I originally drafted my independent study proposal because I was interested in films that deal directly with the nature of memory such as Memento and Last Year in Marienbad. But in the last couple of days I’ve been contemplating how memory and history are part of cinema’s DNA regardless of the film story:
Think about how much of our history education, especially the last century, is derived from film footage – both fictional and newsreel. For example, most of us are familiar with the Holocaust because of films like Schindler’s List or Night and Fog – films have become our primary source of information, history and culture – they’ve become the foundation of our memories of our culture, collectively and individually.
Think about how one is able to pay tribute to another filmmaker by shooting a scene reminescent of an earlier well known director. Iranian director Ramin Bahrani refers to a concept of Persian poetry called tazmin which is a ‘a longstanding tradition of poets taking one line or one beat or one idea from an earlier poem, picking it up and putting it in their own poem and going on from there.” This form of referencing earlier work, which directors like Spielberg and Scorsese have openly acknowledged they do, is not only a form of flattery but a way of conjuring up the original stories/sequences they’re ‘borrowed’ from and piggybacking off the associated, earlier memories we already have of them.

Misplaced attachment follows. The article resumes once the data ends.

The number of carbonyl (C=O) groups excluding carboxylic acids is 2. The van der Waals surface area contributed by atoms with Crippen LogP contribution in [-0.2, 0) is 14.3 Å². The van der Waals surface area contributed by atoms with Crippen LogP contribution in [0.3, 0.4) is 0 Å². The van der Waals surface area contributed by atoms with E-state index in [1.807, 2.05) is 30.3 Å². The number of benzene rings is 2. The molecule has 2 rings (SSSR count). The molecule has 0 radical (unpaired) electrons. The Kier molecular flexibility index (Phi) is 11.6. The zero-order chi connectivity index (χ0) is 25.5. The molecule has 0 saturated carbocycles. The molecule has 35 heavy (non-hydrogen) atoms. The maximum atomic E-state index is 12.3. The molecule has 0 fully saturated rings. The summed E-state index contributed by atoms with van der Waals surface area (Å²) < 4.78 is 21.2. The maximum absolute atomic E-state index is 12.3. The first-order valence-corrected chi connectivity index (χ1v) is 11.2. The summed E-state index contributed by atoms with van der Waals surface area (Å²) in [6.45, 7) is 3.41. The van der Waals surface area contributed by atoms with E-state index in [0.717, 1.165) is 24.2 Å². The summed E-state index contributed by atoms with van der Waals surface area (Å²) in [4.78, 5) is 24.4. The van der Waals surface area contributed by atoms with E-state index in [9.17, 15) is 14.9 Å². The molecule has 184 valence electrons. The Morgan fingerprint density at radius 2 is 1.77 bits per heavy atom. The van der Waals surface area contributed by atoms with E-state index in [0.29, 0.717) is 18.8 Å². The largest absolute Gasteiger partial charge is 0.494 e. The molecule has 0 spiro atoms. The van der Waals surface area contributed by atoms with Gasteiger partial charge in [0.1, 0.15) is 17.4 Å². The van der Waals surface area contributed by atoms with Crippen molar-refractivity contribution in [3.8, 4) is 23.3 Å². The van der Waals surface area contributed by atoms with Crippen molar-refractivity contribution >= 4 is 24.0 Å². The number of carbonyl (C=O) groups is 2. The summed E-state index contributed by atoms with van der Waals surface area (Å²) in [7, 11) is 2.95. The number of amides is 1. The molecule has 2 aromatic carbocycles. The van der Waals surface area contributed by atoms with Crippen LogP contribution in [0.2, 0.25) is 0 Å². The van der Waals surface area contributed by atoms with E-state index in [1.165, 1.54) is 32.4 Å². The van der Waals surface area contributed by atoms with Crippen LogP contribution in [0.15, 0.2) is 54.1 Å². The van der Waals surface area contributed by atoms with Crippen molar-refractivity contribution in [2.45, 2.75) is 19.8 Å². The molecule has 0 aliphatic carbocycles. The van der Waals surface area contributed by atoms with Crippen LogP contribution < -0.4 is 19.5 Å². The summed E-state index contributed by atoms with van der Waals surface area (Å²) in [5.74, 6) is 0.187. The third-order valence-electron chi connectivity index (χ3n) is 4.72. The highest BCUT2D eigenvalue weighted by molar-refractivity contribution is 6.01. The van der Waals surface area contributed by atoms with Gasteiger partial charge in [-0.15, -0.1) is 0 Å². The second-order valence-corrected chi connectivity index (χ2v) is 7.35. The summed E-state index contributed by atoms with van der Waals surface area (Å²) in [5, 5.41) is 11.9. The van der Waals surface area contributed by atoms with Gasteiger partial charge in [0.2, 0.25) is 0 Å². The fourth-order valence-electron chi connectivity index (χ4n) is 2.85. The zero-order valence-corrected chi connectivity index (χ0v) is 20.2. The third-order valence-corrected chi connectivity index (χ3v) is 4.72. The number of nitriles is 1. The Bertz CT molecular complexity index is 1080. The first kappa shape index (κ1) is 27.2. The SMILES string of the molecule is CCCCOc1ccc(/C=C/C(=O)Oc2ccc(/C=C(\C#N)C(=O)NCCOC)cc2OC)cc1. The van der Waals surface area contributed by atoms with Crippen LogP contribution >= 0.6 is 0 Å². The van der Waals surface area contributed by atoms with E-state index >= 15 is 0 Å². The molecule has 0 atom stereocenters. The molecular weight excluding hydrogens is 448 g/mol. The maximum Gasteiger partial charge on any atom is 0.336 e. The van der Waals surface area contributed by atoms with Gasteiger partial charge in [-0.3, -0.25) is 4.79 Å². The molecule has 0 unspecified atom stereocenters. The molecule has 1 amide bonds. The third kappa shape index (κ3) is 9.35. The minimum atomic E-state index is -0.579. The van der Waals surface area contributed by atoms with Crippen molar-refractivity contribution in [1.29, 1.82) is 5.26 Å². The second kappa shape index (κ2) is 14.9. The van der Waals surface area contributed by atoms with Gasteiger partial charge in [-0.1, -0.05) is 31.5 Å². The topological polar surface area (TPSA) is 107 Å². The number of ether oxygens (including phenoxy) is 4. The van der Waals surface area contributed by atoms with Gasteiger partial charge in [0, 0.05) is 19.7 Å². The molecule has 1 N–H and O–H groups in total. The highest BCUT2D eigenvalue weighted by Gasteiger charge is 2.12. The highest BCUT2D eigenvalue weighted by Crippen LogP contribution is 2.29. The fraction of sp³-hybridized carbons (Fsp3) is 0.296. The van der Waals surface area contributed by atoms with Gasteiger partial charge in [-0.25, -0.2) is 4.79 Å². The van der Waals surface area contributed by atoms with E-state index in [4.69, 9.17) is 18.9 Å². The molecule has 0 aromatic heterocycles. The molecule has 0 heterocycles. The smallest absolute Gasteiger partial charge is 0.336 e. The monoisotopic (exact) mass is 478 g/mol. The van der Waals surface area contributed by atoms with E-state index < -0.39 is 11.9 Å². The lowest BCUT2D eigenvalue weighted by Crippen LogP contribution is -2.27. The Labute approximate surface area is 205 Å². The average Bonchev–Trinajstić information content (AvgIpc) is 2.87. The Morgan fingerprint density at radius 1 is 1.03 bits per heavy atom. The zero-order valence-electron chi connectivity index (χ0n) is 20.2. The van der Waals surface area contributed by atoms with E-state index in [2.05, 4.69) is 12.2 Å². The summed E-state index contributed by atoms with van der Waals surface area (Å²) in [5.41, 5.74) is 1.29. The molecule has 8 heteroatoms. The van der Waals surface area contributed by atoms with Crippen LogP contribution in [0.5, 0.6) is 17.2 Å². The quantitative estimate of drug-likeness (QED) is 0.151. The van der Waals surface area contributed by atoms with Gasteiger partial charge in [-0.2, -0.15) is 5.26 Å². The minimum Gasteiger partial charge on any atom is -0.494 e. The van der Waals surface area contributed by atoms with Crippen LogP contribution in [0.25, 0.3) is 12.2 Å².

A narrative works because our minds are capable of forming memories. If we were memory-handicapped like the main character in Memento, films would be ineffective, simply a stream of events with no relation to one another. A filmmaker depends on our brain as if it were an archivist, or a small theater that can project back on the wall of our mind’s eye earlier events in a film’s narrative so that the story-present makes sense.
Stay tuned – In the coming days I’ll try to tie these thoughts to my earlier post on ‘biomimicry’ and how maybe cinema is not only a form of storytelling but an attempt to model human consciousness and memory.